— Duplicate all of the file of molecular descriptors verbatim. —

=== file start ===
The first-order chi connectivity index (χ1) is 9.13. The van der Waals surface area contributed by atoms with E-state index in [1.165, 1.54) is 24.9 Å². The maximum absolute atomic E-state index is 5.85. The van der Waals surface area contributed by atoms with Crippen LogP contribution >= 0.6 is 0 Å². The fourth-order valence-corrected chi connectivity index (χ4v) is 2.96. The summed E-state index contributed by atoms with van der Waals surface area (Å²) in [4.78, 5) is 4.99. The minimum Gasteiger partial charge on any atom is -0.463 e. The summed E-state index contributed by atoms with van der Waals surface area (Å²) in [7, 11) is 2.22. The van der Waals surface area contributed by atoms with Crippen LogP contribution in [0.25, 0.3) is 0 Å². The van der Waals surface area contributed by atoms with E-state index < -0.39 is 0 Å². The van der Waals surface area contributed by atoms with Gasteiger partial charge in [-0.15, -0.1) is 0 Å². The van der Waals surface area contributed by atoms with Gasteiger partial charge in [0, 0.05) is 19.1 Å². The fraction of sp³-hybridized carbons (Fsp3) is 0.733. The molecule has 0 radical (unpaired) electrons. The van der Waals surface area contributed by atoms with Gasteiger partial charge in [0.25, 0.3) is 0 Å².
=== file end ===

The first-order chi connectivity index (χ1) is 9.13. The van der Waals surface area contributed by atoms with E-state index in [1.165, 1.54) is 24.9 Å². The maximum absolute atomic E-state index is 5.85. The van der Waals surface area contributed by atoms with Crippen LogP contribution >= 0.6 is 0 Å². The fourth-order valence-corrected chi connectivity index (χ4v) is 2.96. The summed E-state index contributed by atoms with van der Waals surface area (Å²) in [4.78, 5) is 4.99. The minimum Gasteiger partial charge on any atom is -0.463 e. The summed E-state index contributed by atoms with van der Waals surface area (Å²) in [7, 11) is 2.22. The van der Waals surface area contributed by atoms with Crippen LogP contribution in [0.25, 0.3) is 0 Å². The van der Waals surface area contributed by atoms with E-state index < -0.39 is 0 Å². The van der Waals surface area contributed by atoms with Gasteiger partial charge in [-0.15, -0.1) is 0 Å². The van der Waals surface area contributed by atoms with Gasteiger partial charge in [0, 0.05) is 19.1 Å². The fraction of sp³-hybridized carbons (Fsp3) is 0.733. The molecule has 0 radical (unpaired) electrons. The van der Waals surface area contributed by atoms with Gasteiger partial charge in [0.25, 0.3) is 0 Å².